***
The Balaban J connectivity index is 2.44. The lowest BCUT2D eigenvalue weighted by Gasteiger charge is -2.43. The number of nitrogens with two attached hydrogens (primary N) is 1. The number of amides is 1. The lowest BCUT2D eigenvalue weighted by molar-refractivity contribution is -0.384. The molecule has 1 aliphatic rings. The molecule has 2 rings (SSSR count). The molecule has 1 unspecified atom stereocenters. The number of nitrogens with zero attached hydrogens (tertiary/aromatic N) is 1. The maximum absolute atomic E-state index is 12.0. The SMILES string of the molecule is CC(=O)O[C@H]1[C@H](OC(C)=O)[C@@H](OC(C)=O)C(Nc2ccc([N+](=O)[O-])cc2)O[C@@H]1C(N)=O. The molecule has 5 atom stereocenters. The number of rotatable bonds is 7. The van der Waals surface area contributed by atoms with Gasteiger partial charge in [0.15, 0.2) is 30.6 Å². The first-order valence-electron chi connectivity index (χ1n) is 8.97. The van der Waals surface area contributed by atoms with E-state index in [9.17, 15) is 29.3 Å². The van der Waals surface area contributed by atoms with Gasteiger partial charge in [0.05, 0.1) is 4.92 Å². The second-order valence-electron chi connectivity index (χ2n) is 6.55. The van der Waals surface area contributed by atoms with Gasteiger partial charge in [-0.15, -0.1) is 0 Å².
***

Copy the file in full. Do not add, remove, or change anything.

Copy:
The Balaban J connectivity index is 2.44. The lowest BCUT2D eigenvalue weighted by Gasteiger charge is -2.43. The number of nitrogens with two attached hydrogens (primary N) is 1. The number of amides is 1. The lowest BCUT2D eigenvalue weighted by molar-refractivity contribution is -0.384. The molecule has 1 aliphatic rings. The molecule has 2 rings (SSSR count). The molecule has 1 unspecified atom stereocenters. The number of nitrogens with zero attached hydrogens (tertiary/aromatic N) is 1. The maximum absolute atomic E-state index is 12.0. The SMILES string of the molecule is CC(=O)O[C@H]1[C@H](OC(C)=O)[C@@H](OC(C)=O)C(Nc2ccc([N+](=O)[O-])cc2)O[C@@H]1C(N)=O. The molecule has 5 atom stereocenters. The number of rotatable bonds is 7. The van der Waals surface area contributed by atoms with Gasteiger partial charge in [0.15, 0.2) is 30.6 Å². The first-order valence-electron chi connectivity index (χ1n) is 8.97. The van der Waals surface area contributed by atoms with E-state index in [9.17, 15) is 29.3 Å². The van der Waals surface area contributed by atoms with Gasteiger partial charge in [0.05, 0.1) is 4.92 Å². The second-order valence-electron chi connectivity index (χ2n) is 6.55. The van der Waals surface area contributed by atoms with Gasteiger partial charge in [-0.15, -0.1) is 0 Å².